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Musical diary a fine slice of Broadway

Jose Ruiz

Every one-woman show we’ve seen lately has been a litany of

struggles, disappointments and eventual successes that tend to

emphasize how determination and hard work eventually pay off.

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Tony Award-winner Donna McKechnie’s “Inside the Music,” produced

by the Colony Theater, is very much that type of show. Featuring a

plethora of song-and-dance numbers culled from her more popular

Broadway shows, coupled with clever and insightful narrative written

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by the gifted Christopher Durang, this show carries us from the early

days when Donna first hit show business, through her early successes

(and failures) to where she is today.

Thommie Walsh directs the two hours, which waltz along quickly,

with the second act being far better than the first, even though

there are times where the dialogue rambles and seem unconnected.

Trooper that she is, when Donna forgot her lines, she quickly

acknowledged it, apologized and recovered, and reprised the

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time-honored “the show must go on!” concept.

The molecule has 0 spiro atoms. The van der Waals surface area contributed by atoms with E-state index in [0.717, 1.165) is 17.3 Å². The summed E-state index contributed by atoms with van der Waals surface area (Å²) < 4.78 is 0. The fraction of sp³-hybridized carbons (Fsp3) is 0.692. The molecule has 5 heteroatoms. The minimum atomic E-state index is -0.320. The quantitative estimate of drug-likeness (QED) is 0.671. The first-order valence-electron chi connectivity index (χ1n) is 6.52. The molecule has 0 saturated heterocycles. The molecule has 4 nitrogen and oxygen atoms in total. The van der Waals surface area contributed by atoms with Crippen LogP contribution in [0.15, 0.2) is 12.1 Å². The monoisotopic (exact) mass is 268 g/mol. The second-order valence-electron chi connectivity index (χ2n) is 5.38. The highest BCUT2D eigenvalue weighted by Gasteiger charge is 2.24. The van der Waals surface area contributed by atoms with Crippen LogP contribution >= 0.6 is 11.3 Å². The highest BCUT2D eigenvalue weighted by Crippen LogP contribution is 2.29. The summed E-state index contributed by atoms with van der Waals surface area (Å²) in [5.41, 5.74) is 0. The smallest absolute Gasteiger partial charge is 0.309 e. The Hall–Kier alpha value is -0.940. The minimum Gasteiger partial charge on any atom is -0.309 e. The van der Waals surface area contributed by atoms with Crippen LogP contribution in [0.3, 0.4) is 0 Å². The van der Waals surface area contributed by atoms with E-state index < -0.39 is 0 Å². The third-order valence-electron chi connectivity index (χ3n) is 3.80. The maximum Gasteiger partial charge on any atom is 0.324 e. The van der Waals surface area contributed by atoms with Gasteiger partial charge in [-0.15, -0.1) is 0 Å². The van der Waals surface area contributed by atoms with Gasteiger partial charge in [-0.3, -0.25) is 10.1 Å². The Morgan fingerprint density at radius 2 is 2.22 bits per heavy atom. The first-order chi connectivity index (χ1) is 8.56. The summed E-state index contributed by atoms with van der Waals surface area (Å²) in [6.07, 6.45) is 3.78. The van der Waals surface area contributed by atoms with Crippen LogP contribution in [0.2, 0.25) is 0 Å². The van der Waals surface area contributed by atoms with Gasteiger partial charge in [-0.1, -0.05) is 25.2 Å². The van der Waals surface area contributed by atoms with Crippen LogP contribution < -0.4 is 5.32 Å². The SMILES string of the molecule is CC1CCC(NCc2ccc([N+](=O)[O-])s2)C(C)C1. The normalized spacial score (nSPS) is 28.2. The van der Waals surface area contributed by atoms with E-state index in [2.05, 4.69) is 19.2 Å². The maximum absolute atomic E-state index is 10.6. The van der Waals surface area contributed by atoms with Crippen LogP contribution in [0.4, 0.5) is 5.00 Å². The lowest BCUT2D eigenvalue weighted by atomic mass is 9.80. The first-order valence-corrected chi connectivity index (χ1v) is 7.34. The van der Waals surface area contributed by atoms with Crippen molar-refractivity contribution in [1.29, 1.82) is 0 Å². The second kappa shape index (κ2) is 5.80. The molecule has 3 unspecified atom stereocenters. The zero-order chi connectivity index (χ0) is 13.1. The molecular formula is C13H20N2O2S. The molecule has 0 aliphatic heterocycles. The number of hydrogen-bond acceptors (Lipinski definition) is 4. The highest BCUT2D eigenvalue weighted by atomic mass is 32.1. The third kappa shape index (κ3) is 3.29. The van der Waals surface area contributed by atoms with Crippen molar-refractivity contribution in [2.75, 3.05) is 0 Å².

She sings from the music and librettos of the greatest and dances

the choreography of the best, giving as much energy and vibrancy as

she can muster to each number.

But there’s something missing. More aptly put, there’s something

added, which gets in the way. The repertoire has a common thread that

cries of a need to be loved, a fear of rejection and insecurity in

life. It’s evident the real theme should be the song, “I Want To Be

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Loved By You,” where the lyrics by Bert Kalmar clearly reflect her

anxiety in spite of the light touch, and this carries across the

footlights depicting an almost obsessive need for acceptance.

Her strong voice has a touch of melancholy, no doubt emoting the

feeling of some lyrics, but sometimes it was there even on the happy

tunes. As she prances her way through some numbers, the Fosse steps

are there, but the energy sparks rather than explodes, and the kicks

might have an inch or so less elevation.

But who’s measuring? Certainly not the audience! The rousing

ovation at the end shows she has many more days to spend inside the

music.


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